Chelsea issued a statement on Thursday, May 31, saying work on their new stadium in west London would be suspended indefinitely because of the "unfavorable investment climate."
"No further pre-construction and planning work will occur. The club does not have a time frame set for reconsideration of its decision," the statements reads.
At the same time, The Jerusalem Post reported that "sources close to the businessman said that after receiving Israeli citizenship, he no longer requires a visa to travel to the United Kingdom."
However, the businessman or his spokesperson have yet to comment on the information published by the Israeli media.
'Unfavorable Investment Climate'
Although the "unfavorable investment climate" could be a reference to Brexit, it is thought more likely that it is due to Theresa May's government's stance on Russian investors in the wake of the Skripal case.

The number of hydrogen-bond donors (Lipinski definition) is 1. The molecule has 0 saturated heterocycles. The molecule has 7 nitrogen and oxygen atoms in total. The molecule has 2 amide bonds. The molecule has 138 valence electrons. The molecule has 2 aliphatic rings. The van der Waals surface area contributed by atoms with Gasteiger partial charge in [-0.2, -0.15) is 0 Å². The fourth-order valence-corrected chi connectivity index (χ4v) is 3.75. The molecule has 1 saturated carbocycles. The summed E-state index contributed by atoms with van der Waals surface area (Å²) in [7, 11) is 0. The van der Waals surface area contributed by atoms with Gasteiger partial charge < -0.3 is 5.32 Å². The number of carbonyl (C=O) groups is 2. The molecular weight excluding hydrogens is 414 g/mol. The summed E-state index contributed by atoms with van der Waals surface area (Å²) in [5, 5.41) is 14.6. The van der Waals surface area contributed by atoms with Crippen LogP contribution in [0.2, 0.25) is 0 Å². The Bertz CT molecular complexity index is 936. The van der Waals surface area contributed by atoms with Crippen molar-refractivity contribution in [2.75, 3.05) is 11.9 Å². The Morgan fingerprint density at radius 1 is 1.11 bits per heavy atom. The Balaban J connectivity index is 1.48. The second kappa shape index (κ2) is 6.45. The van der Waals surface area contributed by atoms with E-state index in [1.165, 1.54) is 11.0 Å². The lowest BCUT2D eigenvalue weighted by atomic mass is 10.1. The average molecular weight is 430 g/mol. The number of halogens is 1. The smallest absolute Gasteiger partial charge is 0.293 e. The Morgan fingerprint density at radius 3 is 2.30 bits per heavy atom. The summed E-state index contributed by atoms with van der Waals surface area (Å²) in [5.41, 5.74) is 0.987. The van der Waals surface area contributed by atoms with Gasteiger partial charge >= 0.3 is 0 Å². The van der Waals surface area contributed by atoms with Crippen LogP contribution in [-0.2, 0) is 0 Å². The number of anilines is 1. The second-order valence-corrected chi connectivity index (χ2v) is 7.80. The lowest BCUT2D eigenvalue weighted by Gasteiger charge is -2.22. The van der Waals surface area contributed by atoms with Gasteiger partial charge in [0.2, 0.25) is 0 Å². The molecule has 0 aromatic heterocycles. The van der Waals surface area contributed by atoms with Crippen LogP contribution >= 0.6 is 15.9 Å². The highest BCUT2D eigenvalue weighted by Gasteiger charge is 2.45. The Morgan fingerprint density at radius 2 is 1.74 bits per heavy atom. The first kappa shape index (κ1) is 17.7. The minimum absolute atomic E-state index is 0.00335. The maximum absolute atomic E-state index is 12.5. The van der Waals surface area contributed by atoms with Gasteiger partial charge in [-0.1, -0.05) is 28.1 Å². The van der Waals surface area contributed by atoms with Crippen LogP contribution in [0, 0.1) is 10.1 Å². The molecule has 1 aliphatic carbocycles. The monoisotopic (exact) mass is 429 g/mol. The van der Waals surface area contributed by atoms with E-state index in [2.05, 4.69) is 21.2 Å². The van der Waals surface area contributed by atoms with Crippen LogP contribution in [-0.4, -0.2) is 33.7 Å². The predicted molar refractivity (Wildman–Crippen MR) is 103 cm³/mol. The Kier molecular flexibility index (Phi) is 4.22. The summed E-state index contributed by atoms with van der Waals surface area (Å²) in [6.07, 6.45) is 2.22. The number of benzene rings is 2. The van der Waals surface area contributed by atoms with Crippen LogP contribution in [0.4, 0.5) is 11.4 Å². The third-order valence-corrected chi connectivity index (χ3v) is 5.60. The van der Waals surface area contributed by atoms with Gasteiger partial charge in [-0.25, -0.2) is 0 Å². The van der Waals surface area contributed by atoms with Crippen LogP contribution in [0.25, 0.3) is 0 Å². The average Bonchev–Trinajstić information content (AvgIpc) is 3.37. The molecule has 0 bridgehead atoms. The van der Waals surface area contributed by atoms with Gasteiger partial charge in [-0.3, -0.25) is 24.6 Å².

The Blues were planning to build a new 60,000-seat stadium at their current home in Stamford Bridge, west London.
The current stadium capacity is around 42,000, well below that of rivals Manchester United, Arsenal, Liverpool and Tottenham, who are due to open their new stadium later this year.
Days after Aliya, Chelsea owner Abramovich withdraws UK visa request https://t.co/EDRp9dWaHJ— The Jerusalem Post (@Jerusalem_Post) 31 May 2018
Last year the Mayor of London, Sadiq Khan, approved the redevelopment of Stamford Bridge but the cost of the project has risen considerably, partly due to Brexit.
Chelsea finished a disappointing fifth in the Premier League this season and their Italian manager Antonio Conte is widely expected to be leaving.
Most Successful Spell In 113 Years of Chelsea
Since Abramovich took them over the club has won five Premier League titles, five FA Cups and one Champions League during the most successful spell in the club's history.
A spokesman for Abramovich was not immediately available for comment.
Meanwhile former Chelsea player and footballing legend Frank Lampard has taken his first steps into management by signing a three-year deal to manage Derby County, who were last league champions in the 1970s.